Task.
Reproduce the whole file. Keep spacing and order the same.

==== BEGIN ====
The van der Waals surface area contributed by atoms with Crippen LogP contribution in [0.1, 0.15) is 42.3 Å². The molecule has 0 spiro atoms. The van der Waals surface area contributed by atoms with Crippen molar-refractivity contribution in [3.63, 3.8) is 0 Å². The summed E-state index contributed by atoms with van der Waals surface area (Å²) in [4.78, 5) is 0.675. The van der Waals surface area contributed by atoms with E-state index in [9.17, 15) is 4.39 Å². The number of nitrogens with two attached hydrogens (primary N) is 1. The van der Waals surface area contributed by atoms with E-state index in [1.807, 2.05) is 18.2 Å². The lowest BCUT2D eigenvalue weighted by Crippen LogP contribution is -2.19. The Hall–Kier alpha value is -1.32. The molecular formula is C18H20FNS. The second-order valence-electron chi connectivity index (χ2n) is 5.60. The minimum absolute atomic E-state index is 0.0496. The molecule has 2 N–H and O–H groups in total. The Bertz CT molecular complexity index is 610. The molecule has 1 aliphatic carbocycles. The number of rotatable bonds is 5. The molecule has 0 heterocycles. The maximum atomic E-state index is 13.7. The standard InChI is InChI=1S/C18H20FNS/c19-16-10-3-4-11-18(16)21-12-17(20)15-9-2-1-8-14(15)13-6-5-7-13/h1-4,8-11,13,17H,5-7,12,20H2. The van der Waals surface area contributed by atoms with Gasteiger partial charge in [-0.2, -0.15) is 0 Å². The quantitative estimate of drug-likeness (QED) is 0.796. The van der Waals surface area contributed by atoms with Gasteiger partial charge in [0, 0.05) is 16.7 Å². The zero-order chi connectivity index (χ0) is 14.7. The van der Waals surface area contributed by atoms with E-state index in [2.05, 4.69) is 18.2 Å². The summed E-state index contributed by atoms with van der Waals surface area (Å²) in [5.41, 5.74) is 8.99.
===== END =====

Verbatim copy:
The van der Waals surface area contributed by atoms with Crippen LogP contribution in [0.1, 0.15) is 42.3 Å². The molecule has 0 spiro atoms. The van der Waals surface area contributed by atoms with Crippen molar-refractivity contribution in [3.63, 3.8) is 0 Å². The summed E-state index contributed by atoms with van der Waals surface area (Å²) in [4.78, 5) is 0.675. The van der Waals surface area contributed by atoms with E-state index in [9.17, 15) is 4.39 Å². The number of nitrogens with two attached hydrogens (primary N) is 1. The van der Waals surface area contributed by atoms with E-state index in [1.807, 2.05) is 18.2 Å². The lowest BCUT2D eigenvalue weighted by Crippen LogP contribution is -2.19. The Hall–Kier alpha value is -1.32. The molecular formula is C18H20FNS. The second-order valence-electron chi connectivity index (χ2n) is 5.60. The minimum absolute atomic E-state index is 0.0496. The molecule has 2 N–H and O–H groups in total. The Bertz CT molecular complexity index is 610. The molecule has 1 aliphatic carbocycles. The number of rotatable bonds is 5. The molecule has 0 heterocycles. The maximum atomic E-state index is 13.7. The standard InChI is InChI=1S/C18H20FNS/c19-16-10-3-4-11-18(16)21-12-17(20)15-9-2-1-8-14(15)13-6-5-7-13/h1-4,8-11,13,17H,5-7,12,20H2. The van der Waals surface area contributed by atoms with Gasteiger partial charge in [-0.2, -0.15) is 0 Å². The quantitative estimate of drug-likeness (QED) is 0.796. The van der Waals surface area contributed by atoms with Gasteiger partial charge in [0, 0.05) is 16.7 Å². The zero-order chi connectivity index (χ0) is 14.7. The van der Waals surface area contributed by atoms with E-state index in [2.05, 4.69) is 18.2 Å². The summed E-state index contributed by atoms with van der Waals surface area (Å²) in [5.41, 5.74) is 8.99.